It’s been awhile. I’m sorry… really I am. I had the best of intentions to come on here and write every evening, but when your days start at six and end at midnight or one in the morning, it’s all I can do to finish my freelance articles before passing out face-down on my keyboard. I tried to write a blog yesterday, but I’m not entirely sure it was in English or French, and when even I have no idea what I’m writing, I know that the only thing I can do is down another coffee and step away from the keyboard.
It’s OK, though. I’m back now, with lots of things to share. Mostly, though, I want to tell a story about the two little Turkish girls who appeared at our doorway a few days ago.
It’s astounding to me that less than a week ago, the house had only a handful of teenagers in it, and now it’s filled with children. These two sweet things were the first of the group to come to the house, with suitcases holding matching nightgowns and matching headbands for sleeping. They change their clothes at least three times a day, and they have all sorts of jewelry and perfume that they put on au hasard, as though dinner in Paziols were some sort of fancy outing instead of a family-style spread on the terrace in front of the vines and the setting sun.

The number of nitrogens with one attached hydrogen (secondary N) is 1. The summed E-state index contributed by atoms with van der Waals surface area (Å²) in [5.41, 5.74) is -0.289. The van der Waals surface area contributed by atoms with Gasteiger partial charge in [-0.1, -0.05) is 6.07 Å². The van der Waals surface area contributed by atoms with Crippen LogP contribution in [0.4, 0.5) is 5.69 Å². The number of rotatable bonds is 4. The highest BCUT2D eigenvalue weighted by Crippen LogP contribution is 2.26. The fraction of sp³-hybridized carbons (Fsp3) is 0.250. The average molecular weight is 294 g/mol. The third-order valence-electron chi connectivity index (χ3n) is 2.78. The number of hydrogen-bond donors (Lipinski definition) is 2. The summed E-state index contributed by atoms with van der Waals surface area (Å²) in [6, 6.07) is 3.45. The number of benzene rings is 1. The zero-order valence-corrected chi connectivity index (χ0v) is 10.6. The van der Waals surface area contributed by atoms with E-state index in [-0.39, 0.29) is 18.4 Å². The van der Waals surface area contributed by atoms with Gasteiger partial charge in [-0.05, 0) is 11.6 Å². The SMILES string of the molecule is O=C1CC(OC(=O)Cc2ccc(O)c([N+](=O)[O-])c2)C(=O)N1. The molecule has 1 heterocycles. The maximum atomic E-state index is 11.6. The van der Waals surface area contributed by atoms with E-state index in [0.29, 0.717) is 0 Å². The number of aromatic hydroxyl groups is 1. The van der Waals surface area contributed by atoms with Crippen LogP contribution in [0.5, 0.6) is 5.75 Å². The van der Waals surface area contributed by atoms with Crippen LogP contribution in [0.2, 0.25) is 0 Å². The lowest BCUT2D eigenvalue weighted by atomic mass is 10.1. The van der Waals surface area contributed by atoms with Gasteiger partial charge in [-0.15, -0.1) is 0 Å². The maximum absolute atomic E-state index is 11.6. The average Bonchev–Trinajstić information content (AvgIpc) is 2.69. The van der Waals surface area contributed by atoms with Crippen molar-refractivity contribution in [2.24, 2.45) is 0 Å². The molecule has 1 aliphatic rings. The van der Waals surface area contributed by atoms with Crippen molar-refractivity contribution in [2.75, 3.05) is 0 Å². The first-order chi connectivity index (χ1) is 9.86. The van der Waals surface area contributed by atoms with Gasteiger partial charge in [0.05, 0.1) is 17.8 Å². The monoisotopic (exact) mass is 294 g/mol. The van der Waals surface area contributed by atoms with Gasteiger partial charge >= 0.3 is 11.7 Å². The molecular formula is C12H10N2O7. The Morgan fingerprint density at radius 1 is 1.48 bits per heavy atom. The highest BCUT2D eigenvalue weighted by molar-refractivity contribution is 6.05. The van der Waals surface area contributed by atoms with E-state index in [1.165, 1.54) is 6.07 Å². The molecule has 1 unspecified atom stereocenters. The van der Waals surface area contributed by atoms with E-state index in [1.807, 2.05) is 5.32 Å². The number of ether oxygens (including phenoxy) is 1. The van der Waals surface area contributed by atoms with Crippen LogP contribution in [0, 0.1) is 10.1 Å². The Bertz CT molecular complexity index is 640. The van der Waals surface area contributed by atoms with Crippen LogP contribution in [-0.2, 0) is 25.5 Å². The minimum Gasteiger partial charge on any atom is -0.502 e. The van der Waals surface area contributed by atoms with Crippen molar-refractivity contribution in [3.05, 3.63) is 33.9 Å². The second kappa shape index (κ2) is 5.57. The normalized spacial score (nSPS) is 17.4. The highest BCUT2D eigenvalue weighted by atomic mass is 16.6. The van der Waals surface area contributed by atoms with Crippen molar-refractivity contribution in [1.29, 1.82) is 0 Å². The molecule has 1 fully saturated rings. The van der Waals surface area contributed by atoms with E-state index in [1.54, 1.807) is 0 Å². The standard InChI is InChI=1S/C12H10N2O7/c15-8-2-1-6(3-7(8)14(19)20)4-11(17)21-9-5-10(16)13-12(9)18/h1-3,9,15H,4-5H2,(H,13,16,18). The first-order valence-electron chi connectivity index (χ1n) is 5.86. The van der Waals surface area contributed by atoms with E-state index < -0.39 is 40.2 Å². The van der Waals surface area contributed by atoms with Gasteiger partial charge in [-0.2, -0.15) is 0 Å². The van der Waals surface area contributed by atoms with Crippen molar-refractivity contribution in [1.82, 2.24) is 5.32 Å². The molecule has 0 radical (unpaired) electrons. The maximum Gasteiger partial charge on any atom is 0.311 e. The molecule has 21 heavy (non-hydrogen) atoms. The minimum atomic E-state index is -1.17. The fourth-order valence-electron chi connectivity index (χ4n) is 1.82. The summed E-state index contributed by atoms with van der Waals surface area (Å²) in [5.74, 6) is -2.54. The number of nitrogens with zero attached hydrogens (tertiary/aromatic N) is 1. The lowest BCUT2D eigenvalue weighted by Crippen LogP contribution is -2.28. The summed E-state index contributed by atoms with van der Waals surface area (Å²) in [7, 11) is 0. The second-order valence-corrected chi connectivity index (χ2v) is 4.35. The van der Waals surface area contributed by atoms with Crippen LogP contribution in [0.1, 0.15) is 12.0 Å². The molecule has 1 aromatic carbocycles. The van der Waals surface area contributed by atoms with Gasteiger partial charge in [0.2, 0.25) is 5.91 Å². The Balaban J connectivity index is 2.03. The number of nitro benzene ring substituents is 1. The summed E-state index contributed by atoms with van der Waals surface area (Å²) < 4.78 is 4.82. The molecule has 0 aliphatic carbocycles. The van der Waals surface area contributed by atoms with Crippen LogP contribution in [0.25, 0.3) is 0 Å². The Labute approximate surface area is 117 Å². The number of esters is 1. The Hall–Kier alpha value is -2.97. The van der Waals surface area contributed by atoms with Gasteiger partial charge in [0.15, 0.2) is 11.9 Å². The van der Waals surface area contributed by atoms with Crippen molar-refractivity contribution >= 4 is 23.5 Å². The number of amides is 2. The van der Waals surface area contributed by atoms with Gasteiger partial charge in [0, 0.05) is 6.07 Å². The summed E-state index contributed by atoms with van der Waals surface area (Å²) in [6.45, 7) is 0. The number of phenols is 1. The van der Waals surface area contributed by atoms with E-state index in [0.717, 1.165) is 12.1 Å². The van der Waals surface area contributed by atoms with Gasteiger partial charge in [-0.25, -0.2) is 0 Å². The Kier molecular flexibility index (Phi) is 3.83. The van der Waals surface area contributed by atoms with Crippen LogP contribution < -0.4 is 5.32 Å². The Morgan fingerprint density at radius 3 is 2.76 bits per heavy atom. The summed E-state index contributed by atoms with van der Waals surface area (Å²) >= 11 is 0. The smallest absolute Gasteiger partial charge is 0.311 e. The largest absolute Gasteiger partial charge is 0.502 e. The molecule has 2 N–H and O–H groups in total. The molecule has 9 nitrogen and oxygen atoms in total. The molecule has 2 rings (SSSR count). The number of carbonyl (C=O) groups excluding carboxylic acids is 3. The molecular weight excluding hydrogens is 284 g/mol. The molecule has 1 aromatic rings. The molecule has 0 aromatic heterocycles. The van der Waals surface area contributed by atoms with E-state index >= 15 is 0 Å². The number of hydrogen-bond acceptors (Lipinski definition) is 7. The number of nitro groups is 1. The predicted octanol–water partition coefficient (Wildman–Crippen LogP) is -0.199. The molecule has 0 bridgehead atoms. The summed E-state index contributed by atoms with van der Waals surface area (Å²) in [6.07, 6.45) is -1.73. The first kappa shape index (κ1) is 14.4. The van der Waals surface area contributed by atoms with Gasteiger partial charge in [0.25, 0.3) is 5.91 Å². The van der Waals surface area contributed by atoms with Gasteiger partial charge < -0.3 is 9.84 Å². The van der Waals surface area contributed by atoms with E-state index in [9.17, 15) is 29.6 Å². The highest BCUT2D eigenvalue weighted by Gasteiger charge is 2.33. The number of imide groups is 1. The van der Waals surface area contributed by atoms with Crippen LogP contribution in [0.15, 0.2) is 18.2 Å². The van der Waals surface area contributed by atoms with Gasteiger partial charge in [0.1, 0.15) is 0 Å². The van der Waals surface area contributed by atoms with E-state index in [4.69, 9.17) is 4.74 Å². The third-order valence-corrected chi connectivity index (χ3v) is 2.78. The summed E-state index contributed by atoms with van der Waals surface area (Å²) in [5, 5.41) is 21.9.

Two days ago, the other kids began to arrive, with them a handful of Turkish girls whose French was limited at best. The older of the pair of sisters immediately took it upon herself to be a “junior counselor,” putting them into straight lines with buddies, making sure the younger ones had sunscreen on and translating for those who didn’t understand.